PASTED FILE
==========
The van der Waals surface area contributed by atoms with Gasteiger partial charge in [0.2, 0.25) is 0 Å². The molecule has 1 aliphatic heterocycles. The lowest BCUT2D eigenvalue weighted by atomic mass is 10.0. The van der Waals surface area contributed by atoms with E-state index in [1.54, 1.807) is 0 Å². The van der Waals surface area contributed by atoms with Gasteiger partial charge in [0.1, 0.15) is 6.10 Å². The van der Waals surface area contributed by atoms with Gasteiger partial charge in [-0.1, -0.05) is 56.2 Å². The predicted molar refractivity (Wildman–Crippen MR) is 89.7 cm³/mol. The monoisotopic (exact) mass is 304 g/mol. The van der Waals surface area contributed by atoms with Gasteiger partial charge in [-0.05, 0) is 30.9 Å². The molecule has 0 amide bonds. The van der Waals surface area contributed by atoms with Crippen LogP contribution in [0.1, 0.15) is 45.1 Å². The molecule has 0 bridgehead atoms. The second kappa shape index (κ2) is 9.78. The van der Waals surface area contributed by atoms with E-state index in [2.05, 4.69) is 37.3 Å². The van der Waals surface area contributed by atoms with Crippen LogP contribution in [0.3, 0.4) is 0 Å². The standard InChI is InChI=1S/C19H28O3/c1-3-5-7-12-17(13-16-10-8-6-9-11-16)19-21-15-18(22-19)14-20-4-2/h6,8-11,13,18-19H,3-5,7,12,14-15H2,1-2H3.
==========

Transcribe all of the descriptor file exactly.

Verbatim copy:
The van der Waals surface area contributed by atoms with Gasteiger partial charge in [0.2, 0.25) is 0 Å². The molecule has 1 aliphatic heterocycles. The lowest BCUT2D eigenvalue weighted by atomic mass is 10.0. The van der Waals surface area contributed by atoms with E-state index in [1.54, 1.807) is 0 Å². The van der Waals surface area contributed by atoms with Gasteiger partial charge in [0.1, 0.15) is 6.10 Å². The van der Waals surface area contributed by atoms with Gasteiger partial charge in [-0.1, -0.05) is 56.2 Å². The predicted molar refractivity (Wildman–Crippen MR) is 89.7 cm³/mol. The monoisotopic (exact) mass is 304 g/mol. The van der Waals surface area contributed by atoms with Gasteiger partial charge in [-0.05, 0) is 30.9 Å². The molecule has 0 amide bonds. The van der Waals surface area contributed by atoms with Crippen LogP contribution in [0.1, 0.15) is 45.1 Å². The molecule has 0 bridgehead atoms. The second kappa shape index (κ2) is 9.78. The van der Waals surface area contributed by atoms with E-state index in [2.05, 4.69) is 37.3 Å². The van der Waals surface area contributed by atoms with Crippen LogP contribution in [0.3, 0.4) is 0 Å². The standard InChI is InChI=1S/C19H28O3/c1-3-5-7-12-17(13-16-10-8-6-9-11-16)19-21-15-18(22-19)14-20-4-2/h6,8-11,13,18-19H,3-5,7,12,14-15H2,1-2H3.